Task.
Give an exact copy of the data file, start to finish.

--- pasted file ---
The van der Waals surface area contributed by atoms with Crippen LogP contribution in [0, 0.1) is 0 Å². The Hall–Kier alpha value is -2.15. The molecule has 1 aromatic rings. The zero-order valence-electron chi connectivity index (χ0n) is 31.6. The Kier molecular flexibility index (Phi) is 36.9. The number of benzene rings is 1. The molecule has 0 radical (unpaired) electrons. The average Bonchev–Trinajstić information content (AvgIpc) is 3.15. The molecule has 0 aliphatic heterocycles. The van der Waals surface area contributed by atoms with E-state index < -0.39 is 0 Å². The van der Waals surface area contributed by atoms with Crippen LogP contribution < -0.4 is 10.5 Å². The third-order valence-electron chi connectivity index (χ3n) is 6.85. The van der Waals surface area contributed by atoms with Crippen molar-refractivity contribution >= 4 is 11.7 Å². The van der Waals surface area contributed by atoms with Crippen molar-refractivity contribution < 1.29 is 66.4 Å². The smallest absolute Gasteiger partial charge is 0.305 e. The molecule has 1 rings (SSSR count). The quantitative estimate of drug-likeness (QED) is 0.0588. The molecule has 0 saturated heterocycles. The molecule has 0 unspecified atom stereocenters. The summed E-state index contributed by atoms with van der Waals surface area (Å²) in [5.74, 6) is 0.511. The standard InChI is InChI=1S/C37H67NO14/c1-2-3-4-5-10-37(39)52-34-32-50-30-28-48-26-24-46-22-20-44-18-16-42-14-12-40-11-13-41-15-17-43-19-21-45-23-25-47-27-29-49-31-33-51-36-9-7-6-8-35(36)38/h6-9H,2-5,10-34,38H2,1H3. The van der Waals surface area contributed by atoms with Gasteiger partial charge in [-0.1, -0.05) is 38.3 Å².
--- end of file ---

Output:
The van der Waals surface area contributed by atoms with Crippen LogP contribution in [0, 0.1) is 0 Å². The Hall–Kier alpha value is -2.15. The molecule has 1 aromatic rings. The zero-order valence-electron chi connectivity index (χ0n) is 31.6. The Kier molecular flexibility index (Phi) is 36.9. The number of benzene rings is 1. The molecule has 0 radical (unpaired) electrons. The average Bonchev–Trinajstić information content (AvgIpc) is 3.15. The molecule has 0 aliphatic heterocycles. The van der Waals surface area contributed by atoms with E-state index < -0.39 is 0 Å². The van der Waals surface area contributed by atoms with Crippen LogP contribution < -0.4 is 10.5 Å². The third-order valence-electron chi connectivity index (χ3n) is 6.85. The van der Waals surface area contributed by atoms with Crippen molar-refractivity contribution >= 4 is 11.7 Å². The van der Waals surface area contributed by atoms with Crippen molar-refractivity contribution < 1.29 is 66.4 Å². The smallest absolute Gasteiger partial charge is 0.305 e. The molecule has 1 rings (SSSR count). The quantitative estimate of drug-likeness (QED) is 0.0588. The molecule has 0 saturated heterocycles. The molecule has 0 unspecified atom stereocenters. The summed E-state index contributed by atoms with van der Waals surface area (Å²) in [5.74, 6) is 0.511. The standard InChI is InChI=1S/C37H67NO14/c1-2-3-4-5-10-37(39)52-34-32-50-30-28-48-26-24-46-22-20-44-18-16-42-14-12-40-11-13-41-15-17-43-19-21-45-23-25-47-27-29-49-31-33-51-36-9-7-6-8-35(36)38/h6-9H,2-5,10-34,38H2,1H3. The van der Waals surface area contributed by atoms with Gasteiger partial charge in [-0.1, -0.05) is 38.3 Å².